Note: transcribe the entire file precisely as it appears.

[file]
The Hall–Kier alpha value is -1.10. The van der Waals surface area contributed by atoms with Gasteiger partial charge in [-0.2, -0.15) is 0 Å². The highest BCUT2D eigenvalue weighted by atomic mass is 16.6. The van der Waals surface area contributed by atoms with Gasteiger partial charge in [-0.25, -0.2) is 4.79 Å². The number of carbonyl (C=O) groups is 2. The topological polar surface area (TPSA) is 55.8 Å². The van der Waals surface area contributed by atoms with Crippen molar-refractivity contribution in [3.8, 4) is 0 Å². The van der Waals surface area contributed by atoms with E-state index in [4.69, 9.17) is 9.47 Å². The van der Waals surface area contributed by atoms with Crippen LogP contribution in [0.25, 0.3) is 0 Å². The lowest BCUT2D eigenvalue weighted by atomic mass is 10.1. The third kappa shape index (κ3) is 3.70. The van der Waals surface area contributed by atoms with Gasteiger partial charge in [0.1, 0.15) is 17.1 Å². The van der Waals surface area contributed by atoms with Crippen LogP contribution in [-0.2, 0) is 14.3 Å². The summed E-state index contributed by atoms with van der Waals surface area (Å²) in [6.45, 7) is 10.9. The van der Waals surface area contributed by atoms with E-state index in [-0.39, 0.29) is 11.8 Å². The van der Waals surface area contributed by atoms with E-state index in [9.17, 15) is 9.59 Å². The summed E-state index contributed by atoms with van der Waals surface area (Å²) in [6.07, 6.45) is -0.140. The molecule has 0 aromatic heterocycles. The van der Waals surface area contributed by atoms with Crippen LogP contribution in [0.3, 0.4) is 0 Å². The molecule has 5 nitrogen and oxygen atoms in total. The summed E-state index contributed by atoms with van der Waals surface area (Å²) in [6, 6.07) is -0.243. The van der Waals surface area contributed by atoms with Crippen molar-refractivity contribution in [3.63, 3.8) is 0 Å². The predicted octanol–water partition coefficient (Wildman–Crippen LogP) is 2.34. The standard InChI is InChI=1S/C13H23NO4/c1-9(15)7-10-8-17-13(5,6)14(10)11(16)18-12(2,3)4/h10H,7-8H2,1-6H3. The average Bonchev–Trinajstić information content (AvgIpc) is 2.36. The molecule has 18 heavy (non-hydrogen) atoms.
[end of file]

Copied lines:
The Hall–Kier alpha value is -1.10. The van der Waals surface area contributed by atoms with Gasteiger partial charge in [-0.2, -0.15) is 0 Å². The highest BCUT2D eigenvalue weighted by atomic mass is 16.6. The van der Waals surface area contributed by atoms with Gasteiger partial charge in [-0.25, -0.2) is 4.79 Å². The number of carbonyl (C=O) groups is 2. The topological polar surface area (TPSA) is 55.8 Å². The van der Waals surface area contributed by atoms with Crippen molar-refractivity contribution in [3.8, 4) is 0 Å². The van der Waals surface area contributed by atoms with E-state index in [4.69, 9.17) is 9.47 Å². The van der Waals surface area contributed by atoms with Crippen LogP contribution in [0.25, 0.3) is 0 Å². The lowest BCUT2D eigenvalue weighted by atomic mass is 10.1. The third kappa shape index (κ3) is 3.70. The van der Waals surface area contributed by atoms with Gasteiger partial charge in [0.1, 0.15) is 17.1 Å². The van der Waals surface area contributed by atoms with Crippen LogP contribution in [-0.2, 0) is 14.3 Å². The summed E-state index contributed by atoms with van der Waals surface area (Å²) in [6.45, 7) is 10.9. The van der Waals surface area contributed by atoms with E-state index in [-0.39, 0.29) is 11.8 Å². The van der Waals surface area contributed by atoms with E-state index in [9.17, 15) is 9.59 Å². The summed E-state index contributed by atoms with van der Waals surface area (Å²) in [6.07, 6.45) is -0.140. The molecule has 0 aromatic heterocycles. The van der Waals surface area contributed by atoms with Crippen LogP contribution in [0.3, 0.4) is 0 Å². The molecule has 5 nitrogen and oxygen atoms in total. The summed E-state index contributed by atoms with van der Waals surface area (Å²) in [6, 6.07) is -0.243. The van der Waals surface area contributed by atoms with Crippen molar-refractivity contribution in [3.63, 3.8) is 0 Å². The predicted octanol–water partition coefficient (Wildman–Crippen LogP) is 2.34. The standard InChI is InChI=1S/C13H23NO4/c1-9(15)7-10-8-17-13(5,6)14(10)11(16)18-12(2,3)4/h10H,7-8H2,1-6H3. The average Bonchev–Trinajstić information content (AvgIpc) is 2.36. The molecule has 18 heavy (non-hydrogen) atoms.